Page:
This is the text of an interview we did with Internet Solutions H.K in November 2016. We wanted to keep a copy for posterity and perhaps a blog post is a good way to do that. We hope you find it interesting.
What is your name and company name?
Terry Newman, Managing Director of Ecquality Timber Products Co., Ltd in Huzhou, China.
Can you provide me with a description of your business?
We are a wholly foreign-owned enterprise involved in wood processing. We have about 40 employees. We import material from Australia and Europe and we process this in our factory and export our products to Japan, Australia and NZ mostly. We also sell a little in the Chinese market. Our product range includes solid wood flooring, decking and furniture. We also do wall paneling and specialist products like solid wood doors and stair treads.
How long have you been in business? In this business? In other businesses?
My wife and I started this business in 2008 one month before the outbreak of the global financial crisis and it was very tough for a long time. We survived by being careful and avoiding debt. Before we started the factory we were trading wood products and had loyal customers in Japan who supported us with orders for the first couple of years and that got us through the toughest period. They are still with us of course and are still our main clients, but we have also expanded our customer base since coming to China. Before that we had a trading and consulting company in Canberra and before that I was an Australian diplomat in Japan.
How did you get started in this business?
I was doing consulting and trading initially from Australia after resigning my safe government job. The trading business seemed more steady and prospective than consulting, so we specialised in that from 2007 and then decided we needed to be on the ground to supervise production in China. It was becoming too expensive to process wood in Australia. After using other factories for a while we decided we needed our own to control quality.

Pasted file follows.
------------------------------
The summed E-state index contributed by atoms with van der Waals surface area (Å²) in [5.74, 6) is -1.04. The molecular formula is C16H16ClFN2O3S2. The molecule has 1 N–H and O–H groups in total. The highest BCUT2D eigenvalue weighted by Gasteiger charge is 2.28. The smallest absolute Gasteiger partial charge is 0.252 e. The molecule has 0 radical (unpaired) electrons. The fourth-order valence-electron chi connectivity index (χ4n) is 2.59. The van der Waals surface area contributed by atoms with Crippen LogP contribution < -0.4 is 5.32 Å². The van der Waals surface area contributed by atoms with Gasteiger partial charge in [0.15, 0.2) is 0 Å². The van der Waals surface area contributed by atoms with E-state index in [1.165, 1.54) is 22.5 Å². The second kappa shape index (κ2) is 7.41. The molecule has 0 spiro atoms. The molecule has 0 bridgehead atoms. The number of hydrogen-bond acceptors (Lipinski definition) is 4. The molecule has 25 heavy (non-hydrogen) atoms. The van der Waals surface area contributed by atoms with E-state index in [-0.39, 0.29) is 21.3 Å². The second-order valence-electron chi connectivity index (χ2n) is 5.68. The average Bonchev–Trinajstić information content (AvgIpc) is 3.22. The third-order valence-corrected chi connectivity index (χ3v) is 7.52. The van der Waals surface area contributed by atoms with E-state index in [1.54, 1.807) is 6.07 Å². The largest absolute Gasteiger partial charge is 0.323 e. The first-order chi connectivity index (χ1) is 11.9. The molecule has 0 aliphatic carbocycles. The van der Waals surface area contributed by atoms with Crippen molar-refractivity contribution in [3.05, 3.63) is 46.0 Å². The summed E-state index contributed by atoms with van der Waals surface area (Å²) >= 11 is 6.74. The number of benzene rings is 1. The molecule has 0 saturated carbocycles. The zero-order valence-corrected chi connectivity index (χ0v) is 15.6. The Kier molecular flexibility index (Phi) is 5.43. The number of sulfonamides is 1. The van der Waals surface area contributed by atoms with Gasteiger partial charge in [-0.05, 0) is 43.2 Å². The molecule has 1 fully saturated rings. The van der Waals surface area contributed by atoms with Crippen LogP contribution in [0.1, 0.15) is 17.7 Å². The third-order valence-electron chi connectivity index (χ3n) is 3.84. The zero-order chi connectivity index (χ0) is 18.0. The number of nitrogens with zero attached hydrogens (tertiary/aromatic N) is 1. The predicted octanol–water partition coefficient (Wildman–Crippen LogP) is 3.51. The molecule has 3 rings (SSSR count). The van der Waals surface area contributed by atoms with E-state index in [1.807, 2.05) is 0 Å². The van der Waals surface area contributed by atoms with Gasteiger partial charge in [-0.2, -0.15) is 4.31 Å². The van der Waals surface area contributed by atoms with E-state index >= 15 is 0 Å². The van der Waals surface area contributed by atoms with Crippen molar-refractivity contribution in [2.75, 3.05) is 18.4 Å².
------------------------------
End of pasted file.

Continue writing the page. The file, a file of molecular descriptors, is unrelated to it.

How did you get the background and skills necessary to run this type of business?
My wife is a CPA (accountant). I started life as a farmer’s son and farmers are hands-on, practical people. I moved through a lot of jobs while studying and I ended up with a Masters degree in International Law from ANU before joining the Foreign Affairs and Trade Department in Canberra. My wife’s skills in managing finances and running the accounting and administration side of the business were invaluable and I doubt we would have made it through the first few years without her steady hand on the tiller. I was in charge of the production side of things and dealing with various government agencies, apart from the financial ones which were in her bailiwick. We split the customers between us.
How do you market your business? How are people aware of your business?
We do a big trade show every year in Shanghai and we contact clients directly as well, but our website and other social media platforms give us credibility I think. Without a decent website these days people will not trust you or consider you professional. In the last year or so we have started to turn increasingly to the Chinese domestic market and that is very promising, especially because we produce high-end, solid wood products and these are not so readily available here. The expat community is also very receptive to our products. We do some limited advertising, but people seem to find us through word of mouth as well as through our web presence.
Where do you see your business in the next year? In the next five years? The next ten years?
We will see an increasing proportion of our sales in China. We will also move up the value chain with less volume in simple products like traditional solid wood flooring and decking and more volume in furniture and speciality products. In five years I do not know for sure, but for small businesses like us it is very important to be able to adapt quickly. We have never stuck to one product line because it is too risky. We have always been willing to move outside our comfort zone and develop new capabilities. It is important to have a broad range of experience in many products so that you are able to exploit opportunities as they arise.